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Proliferative verrucous leukoplakia of the gingiva.

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University of California, Department of Oral and Maxillofacial Surgery, San Francisco 94143-0424, USA.



The purpose of this study was to describe the clinical-pathologic features of what appears to be a gingival form of proliferative verrucous leukoplakia.


Ten adult patients with recurrent and histologically progressive gingival leukoplakias who were diagnosed and treated at the University of California, San Francisco between 1994 and 1999, comprised the subject group for this investigation. Clinical and microscopic features were reviewed. Proliferation indices and p53 expression were evaluated immunohistochemically, and the presence of human papillomavirus (HPV) DNA was determined by using polymerase chain reaction (PCR) amplification.


Lesions presented as solitary or regional flat/papillary/verrucal leukoplakias of the free and attached gingiva (tooth-bearing areas only). With time, flat lesions developed a papillary or verruciform profile. Although lesions were recurrent, they were confined to the gingiva, and multiple lesions did not develop. Half the patients used tobacco, and HPV could not be detected by using PCR. Microscopically, 6 cases began as hyperkeratotic lesions, and 4 initially exhibited a psoriasiform pattern with a marked inflammatory component. With recurrences, the lesions became progressively atypical histologically. The proliferation indices for these lesions showed modest increases over normal epithelium, and positive p53 staining was evident in 4 of 10 cases, indicating a disruption of the keratinocyte cell cycle in these lesions. The mechanism associated with the positive p53 staining (protein binding to wild type p53 versus mutation of the p53 gene) was not determined. Lesions recurred after conservative scalpel or laser excision, and many developed into verrucous or squamous cell carcinoma.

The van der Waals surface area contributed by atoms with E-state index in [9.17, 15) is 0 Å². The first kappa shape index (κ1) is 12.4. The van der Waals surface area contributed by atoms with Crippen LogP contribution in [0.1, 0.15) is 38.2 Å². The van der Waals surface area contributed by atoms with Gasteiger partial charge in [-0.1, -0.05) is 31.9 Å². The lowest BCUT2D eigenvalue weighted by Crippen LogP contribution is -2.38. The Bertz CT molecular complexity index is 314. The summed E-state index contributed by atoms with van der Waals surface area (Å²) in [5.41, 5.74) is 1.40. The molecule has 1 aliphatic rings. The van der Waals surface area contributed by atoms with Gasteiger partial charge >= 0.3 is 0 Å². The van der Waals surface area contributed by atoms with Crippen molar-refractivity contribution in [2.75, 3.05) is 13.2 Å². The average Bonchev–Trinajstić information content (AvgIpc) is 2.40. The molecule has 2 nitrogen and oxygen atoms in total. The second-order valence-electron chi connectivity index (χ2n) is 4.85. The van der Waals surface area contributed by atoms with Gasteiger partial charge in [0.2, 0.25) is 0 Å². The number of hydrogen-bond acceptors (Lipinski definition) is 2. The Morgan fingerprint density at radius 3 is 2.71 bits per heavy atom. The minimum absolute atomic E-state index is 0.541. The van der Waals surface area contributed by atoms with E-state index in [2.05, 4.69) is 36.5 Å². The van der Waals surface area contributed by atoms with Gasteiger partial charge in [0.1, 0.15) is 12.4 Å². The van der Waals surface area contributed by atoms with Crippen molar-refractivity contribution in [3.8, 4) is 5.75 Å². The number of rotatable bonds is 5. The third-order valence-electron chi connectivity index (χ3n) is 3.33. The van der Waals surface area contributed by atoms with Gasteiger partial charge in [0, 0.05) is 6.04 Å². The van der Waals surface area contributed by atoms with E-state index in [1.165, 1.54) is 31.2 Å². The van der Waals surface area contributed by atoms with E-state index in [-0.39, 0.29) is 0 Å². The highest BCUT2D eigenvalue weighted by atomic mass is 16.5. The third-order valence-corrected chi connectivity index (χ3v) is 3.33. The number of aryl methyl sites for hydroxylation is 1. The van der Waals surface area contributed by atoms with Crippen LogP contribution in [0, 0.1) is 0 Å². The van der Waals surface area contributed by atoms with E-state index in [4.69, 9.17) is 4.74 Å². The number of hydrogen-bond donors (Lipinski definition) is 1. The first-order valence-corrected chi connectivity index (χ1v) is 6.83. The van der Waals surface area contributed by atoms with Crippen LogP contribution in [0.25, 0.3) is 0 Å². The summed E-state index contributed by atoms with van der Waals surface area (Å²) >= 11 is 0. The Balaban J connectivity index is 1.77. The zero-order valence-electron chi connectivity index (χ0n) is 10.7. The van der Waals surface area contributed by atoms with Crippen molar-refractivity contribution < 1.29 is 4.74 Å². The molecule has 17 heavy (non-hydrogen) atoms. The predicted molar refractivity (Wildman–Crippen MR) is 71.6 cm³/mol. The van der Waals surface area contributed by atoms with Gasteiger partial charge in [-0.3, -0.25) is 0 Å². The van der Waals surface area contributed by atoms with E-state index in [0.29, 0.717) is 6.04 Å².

Proliferative verrucous leukoplakia of the gingiva (PVLG) appears to be a subset of oral proliferative verrucous leukoplakia. It can be characterized as a solitary, recurring, progressive white patch that develops a verruciform architecture and may not be associated with HPV. PVLG has an unpredictable course and is at risk for development into verrucous or squamous cell carcinoma. Currently, there is no way to determine or predict which gingival white lesions will follow the clinical course described for this group of patients with PVLG.

[Indexed for MEDLINE]

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